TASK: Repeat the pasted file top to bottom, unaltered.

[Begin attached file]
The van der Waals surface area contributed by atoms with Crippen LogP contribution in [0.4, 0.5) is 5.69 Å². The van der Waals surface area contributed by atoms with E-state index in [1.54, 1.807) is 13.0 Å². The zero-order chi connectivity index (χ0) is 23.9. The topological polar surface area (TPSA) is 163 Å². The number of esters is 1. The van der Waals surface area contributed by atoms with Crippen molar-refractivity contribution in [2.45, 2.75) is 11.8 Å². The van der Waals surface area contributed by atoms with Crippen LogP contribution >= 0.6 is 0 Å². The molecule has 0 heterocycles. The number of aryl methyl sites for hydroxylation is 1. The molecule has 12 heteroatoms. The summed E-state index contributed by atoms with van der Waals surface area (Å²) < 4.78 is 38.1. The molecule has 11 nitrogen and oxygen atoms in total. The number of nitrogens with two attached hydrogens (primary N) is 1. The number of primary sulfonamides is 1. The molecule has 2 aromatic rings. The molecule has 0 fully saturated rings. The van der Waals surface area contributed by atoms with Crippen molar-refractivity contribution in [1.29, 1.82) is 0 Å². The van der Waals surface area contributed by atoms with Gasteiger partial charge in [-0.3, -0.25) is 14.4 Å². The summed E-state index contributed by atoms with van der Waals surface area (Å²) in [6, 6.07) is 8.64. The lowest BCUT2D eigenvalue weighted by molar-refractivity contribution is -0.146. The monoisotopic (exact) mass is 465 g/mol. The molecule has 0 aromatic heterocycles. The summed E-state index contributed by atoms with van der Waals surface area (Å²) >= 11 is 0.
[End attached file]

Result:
The van der Waals surface area contributed by atoms with Crippen LogP contribution in [0.4, 0.5) is 5.69 Å². The van der Waals surface area contributed by atoms with E-state index in [1.54, 1.807) is 13.0 Å². The zero-order chi connectivity index (χ0) is 23.9. The topological polar surface area (TPSA) is 163 Å². The number of esters is 1. The van der Waals surface area contributed by atoms with Crippen molar-refractivity contribution in [2.45, 2.75) is 11.8 Å². The van der Waals surface area contributed by atoms with Crippen LogP contribution >= 0.6 is 0 Å². The molecule has 0 heterocycles. The number of aryl methyl sites for hydroxylation is 1. The molecule has 12 heteroatoms. The summed E-state index contributed by atoms with van der Waals surface area (Å²) < 4.78 is 38.1. The molecule has 11 nitrogen and oxygen atoms in total. The number of nitrogens with two attached hydrogens (primary N) is 1. The number of primary sulfonamides is 1. The molecule has 2 aromatic rings. The molecule has 0 fully saturated rings. The van der Waals surface area contributed by atoms with Crippen molar-refractivity contribution in [1.29, 1.82) is 0 Å². The van der Waals surface area contributed by atoms with Gasteiger partial charge in [-0.3, -0.25) is 14.4 Å². The summed E-state index contributed by atoms with van der Waals surface area (Å²) in [6, 6.07) is 8.64. The lowest BCUT2D eigenvalue weighted by molar-refractivity contribution is -0.146. The monoisotopic (exact) mass is 465 g/mol. The molecule has 0 aromatic heterocycles. The summed E-state index contributed by atoms with van der Waals surface area (Å²) >= 11 is 0.